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Suburban Spotlight

That was quite the counter punch that Southaven Mayor Darren Musselwhite used the other day to gain the advantage over an industrial development that didn’t seem to want to cooperate.

You start threatening a $1,000 fine for trucks using a short stretch of Southaven roadway to reach Interstate 55, and it’s very likely you will get your opponent’s attention.

And Musselwhite certainly seemed to realize he had the hammer in this match.

“You can bet when their truck drivers start getting thousand-dollar tickets, they’re gonna start squawking,” Musselwhite warned when he asked Southaven aldermen to implement the monetary penalty.
The issue involves a stretch of Tulane Road from the Tennessee-Mississippi state line to Stateline Road in Southaven. Having Stateline Road involved in the equation gives you a true sense of how short a distance we are talking about from the border.

But while it may be less than a mile, the impact is far more important to the unnamed development just north of the border in Tennessee.

You see, Tulane Road into Southaven (and, yes, the road is two lanes) is the most direct route to reach Stateline Road, which is the most direct route to get to Interstate 55, the major north-south artery through the Central United States. Stretching from the southern tongue of Louisiana north to the shore of Lake Michigan in Chicago.

Without the Tulane access providing a short way to Interstate 55 at Stateline Road, the trucks will be diverted to the north, all the way to the Shelby Drive ramps of I-55. That’s quite a roundabout start if you want to go south to Jackson or New Orleans or points in between.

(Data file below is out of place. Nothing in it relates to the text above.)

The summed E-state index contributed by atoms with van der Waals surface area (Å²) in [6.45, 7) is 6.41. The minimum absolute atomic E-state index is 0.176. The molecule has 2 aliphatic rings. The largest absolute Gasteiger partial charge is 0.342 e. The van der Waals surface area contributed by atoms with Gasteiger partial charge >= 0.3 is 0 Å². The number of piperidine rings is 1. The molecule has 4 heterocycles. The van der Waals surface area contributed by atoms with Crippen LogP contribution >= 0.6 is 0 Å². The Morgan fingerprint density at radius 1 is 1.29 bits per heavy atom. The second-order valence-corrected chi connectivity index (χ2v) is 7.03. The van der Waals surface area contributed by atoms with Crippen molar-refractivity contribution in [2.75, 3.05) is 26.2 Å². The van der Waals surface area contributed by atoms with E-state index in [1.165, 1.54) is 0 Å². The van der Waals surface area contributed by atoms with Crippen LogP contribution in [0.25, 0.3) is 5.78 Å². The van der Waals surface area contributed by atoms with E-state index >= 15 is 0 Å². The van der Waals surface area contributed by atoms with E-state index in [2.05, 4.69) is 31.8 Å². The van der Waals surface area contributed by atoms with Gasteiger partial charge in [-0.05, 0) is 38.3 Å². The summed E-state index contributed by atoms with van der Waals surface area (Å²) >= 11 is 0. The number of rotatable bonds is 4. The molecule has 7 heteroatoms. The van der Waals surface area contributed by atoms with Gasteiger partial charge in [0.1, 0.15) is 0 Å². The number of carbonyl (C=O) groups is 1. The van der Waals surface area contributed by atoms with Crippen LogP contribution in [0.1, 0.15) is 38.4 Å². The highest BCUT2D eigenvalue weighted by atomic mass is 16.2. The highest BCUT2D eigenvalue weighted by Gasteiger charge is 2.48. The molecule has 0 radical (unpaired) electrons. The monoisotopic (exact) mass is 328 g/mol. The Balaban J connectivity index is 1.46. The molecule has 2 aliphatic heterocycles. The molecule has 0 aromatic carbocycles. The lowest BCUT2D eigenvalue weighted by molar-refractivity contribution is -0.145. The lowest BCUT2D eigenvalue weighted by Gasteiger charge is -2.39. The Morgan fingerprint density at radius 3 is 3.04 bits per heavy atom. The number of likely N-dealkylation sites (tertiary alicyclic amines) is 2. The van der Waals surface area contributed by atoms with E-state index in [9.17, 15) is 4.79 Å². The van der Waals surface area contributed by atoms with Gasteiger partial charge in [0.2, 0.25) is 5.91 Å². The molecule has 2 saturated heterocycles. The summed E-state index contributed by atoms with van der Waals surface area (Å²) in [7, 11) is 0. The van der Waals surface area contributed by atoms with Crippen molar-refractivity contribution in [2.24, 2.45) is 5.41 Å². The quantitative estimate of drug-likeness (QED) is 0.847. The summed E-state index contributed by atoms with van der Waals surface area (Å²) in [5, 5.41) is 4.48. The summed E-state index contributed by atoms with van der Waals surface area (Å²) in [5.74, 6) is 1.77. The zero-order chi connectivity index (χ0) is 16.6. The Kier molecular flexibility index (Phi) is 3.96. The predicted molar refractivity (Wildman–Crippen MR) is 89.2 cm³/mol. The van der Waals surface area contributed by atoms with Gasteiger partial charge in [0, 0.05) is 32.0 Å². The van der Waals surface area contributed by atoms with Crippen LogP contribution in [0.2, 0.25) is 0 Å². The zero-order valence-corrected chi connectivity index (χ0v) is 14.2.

In this week’s story by North Mississippi reporter Beth Sullivan, Musselwhite gave some diplomatic reasons for the fines, such as protecting against damage to Southaven roads by tractor-trailers. And the DeSoto County city wants to revitalize the Stateline Road corridor, something that could suffer with a lot of truck traffic.

But make no mistake, Musselwhite and other Southaven officials were miffed with the Memphis business’ failure to communicate. It seems they couldn’t get anyone with the company to deal with the city’s concerns or even discuss the matter.

“We’re not against trying to find a solution, but they’ve got to talk to us, and not just … kind of blow us off like that,” the mayor said.

It seems it would be a good idea to start talking before the truckers start squawking. - Suburbs editor Clay Bailey 

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